Background:Combination antiretroviral therapy (cART) has allowed for viral load (VL) suppression and increased life expectancy for persons with HIV (PWH). Altered brain integrity, measured by neuropsychological (NP) performance and neuroimaging, is still prevalent among virally suppressed PWH. Age-related conditions such as cardiovascular disease may also affect brain integrity. This study investigated the effects of cardiovascular risk, VL, and HIV serostatus on cerebral blood flow (CBF), brain volumetrics, and cognitive function in PWH and persons without HIV (PWoH).Methods:Ten-year cardiovascular risk, using the Framingham Heart Study criteria, was calculated in PWH (n = 164) on cART with undetectable (≤20 copies/mL; n = 134) or detectable (>20 copies/mL; n = 30) VL and PWoH (n = 66). The effects of cardiovascular risk on brain integrity (CBF, volume, and cognition) were compared for PWH (undetectable and detectable VL) and PWoH.Results:PWH had smaller brain volumes and worse NP scores than PWoH. PWH with detectable and undetectable VL had similar brain integrity measures. Higher cardiovascular risk was associated with smaller volumes and lower CBF in multiple brain regions for PWH and PWoH. Significant interactions between HIV serostatus and cardiovascular risk on brain volumes were observed in frontal, orbitofrontal, and motor regions. Cardiovascular risk was not associated with cognition for PWH or PWoH.Conclusions:Neuroimaging, but not cognitive measures, was associated with elevated cardiovascular risk. HIV serostatus was associated with diminished brain volumes and worse cognition while CBF remained unchanged, reflecting potential protective effects of cART. Neuroimaging measures of structure (volume) and function (CBF) may identify contributions of comorbidities, but future longitudinal studies are needed.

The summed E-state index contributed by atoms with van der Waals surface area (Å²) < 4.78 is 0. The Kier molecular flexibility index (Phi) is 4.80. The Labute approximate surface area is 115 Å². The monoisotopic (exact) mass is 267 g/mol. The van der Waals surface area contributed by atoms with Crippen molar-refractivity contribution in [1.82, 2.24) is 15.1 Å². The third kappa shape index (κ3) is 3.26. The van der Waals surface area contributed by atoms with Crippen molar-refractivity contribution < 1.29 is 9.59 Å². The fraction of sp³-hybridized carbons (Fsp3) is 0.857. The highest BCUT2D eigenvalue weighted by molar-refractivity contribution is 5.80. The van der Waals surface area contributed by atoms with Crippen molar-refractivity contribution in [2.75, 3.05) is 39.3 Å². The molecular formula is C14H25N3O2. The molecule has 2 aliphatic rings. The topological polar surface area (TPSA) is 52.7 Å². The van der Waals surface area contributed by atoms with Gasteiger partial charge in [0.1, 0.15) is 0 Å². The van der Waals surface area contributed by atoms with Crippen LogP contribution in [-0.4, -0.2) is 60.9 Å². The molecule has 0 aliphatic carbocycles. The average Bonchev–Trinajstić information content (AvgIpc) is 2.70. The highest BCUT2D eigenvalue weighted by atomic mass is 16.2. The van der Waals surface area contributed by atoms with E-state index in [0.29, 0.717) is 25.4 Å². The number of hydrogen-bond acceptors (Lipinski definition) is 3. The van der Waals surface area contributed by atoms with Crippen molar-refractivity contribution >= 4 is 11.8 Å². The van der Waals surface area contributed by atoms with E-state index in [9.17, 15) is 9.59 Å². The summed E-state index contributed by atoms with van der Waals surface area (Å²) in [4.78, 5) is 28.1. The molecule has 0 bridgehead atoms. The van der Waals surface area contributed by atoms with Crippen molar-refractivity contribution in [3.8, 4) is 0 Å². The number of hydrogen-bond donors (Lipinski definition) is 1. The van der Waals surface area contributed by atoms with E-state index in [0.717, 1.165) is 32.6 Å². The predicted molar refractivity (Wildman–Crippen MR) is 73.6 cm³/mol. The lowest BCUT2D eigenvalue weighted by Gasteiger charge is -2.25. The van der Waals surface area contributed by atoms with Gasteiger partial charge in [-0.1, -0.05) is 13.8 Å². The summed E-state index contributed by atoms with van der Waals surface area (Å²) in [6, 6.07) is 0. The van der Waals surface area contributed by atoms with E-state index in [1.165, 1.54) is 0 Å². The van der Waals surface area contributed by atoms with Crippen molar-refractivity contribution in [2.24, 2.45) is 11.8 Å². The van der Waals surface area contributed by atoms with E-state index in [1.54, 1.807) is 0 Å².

- cerebral blood flow
- viral load